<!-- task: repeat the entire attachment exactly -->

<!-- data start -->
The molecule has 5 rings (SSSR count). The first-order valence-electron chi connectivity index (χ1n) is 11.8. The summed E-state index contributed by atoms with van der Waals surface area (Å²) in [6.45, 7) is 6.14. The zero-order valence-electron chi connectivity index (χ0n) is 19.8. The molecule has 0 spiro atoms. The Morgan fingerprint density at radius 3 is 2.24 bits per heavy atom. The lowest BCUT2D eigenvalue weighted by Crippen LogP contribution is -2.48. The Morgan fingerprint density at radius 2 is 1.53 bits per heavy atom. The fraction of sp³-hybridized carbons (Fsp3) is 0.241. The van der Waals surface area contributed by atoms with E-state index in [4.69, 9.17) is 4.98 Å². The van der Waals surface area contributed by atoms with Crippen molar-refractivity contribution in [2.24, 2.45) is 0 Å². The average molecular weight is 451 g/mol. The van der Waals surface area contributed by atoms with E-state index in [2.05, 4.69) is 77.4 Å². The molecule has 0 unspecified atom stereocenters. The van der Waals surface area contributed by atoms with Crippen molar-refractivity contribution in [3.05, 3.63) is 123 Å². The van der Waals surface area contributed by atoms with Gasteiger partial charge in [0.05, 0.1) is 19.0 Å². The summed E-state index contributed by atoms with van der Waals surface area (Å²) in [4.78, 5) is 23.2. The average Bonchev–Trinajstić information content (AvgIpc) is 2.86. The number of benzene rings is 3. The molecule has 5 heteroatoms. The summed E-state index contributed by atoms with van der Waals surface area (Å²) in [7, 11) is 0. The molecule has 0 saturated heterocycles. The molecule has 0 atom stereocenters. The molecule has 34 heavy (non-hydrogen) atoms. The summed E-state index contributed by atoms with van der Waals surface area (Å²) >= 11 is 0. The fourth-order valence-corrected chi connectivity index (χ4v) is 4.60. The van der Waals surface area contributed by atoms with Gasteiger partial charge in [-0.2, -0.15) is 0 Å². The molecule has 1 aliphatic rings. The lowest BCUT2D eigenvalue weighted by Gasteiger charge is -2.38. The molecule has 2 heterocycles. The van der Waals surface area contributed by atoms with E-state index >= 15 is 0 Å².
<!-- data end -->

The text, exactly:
The molecule has 5 rings (SSSR count). The first-order valence-electron chi connectivity index (χ1n) is 11.8. The summed E-state index contributed by atoms with van der Waals surface area (Å²) in [6.45, 7) is 6.14. The zero-order valence-electron chi connectivity index (χ0n) is 19.8. The molecule has 0 spiro atoms. The Morgan fingerprint density at radius 3 is 2.24 bits per heavy atom. The lowest BCUT2D eigenvalue weighted by Crippen LogP contribution is -2.48. The Morgan fingerprint density at radius 2 is 1.53 bits per heavy atom. The fraction of sp³-hybridized carbons (Fsp3) is 0.241. The van der Waals surface area contributed by atoms with E-state index in [4.69, 9.17) is 4.98 Å². The van der Waals surface area contributed by atoms with Crippen molar-refractivity contribution in [2.24, 2.45) is 0 Å². The average molecular weight is 451 g/mol. The van der Waals surface area contributed by atoms with E-state index in [2.05, 4.69) is 77.4 Å². The molecule has 0 unspecified atom stereocenters. The van der Waals surface area contributed by atoms with Crippen molar-refractivity contribution in [3.05, 3.63) is 123 Å². The van der Waals surface area contributed by atoms with Gasteiger partial charge in [0.05, 0.1) is 19.0 Å². The summed E-state index contributed by atoms with van der Waals surface area (Å²) in [4.78, 5) is 23.2. The average Bonchev–Trinajstić information content (AvgIpc) is 2.86. The number of benzene rings is 3. The molecule has 5 heteroatoms. The summed E-state index contributed by atoms with van der Waals surface area (Å²) in [7, 11) is 0. The molecule has 0 saturated heterocycles. The molecule has 0 atom stereocenters. The molecule has 34 heavy (non-hydrogen) atoms. The summed E-state index contributed by atoms with van der Waals surface area (Å²) >= 11 is 0. The fourth-order valence-corrected chi connectivity index (χ4v) is 4.60. The van der Waals surface area contributed by atoms with Gasteiger partial charge in [-0.2, -0.15) is 0 Å². The molecule has 1 aliphatic rings. The lowest BCUT2D eigenvalue weighted by Gasteiger charge is -2.38. The molecule has 2 heterocycles. The van der Waals surface area contributed by atoms with E-state index >= 15 is 0 Å².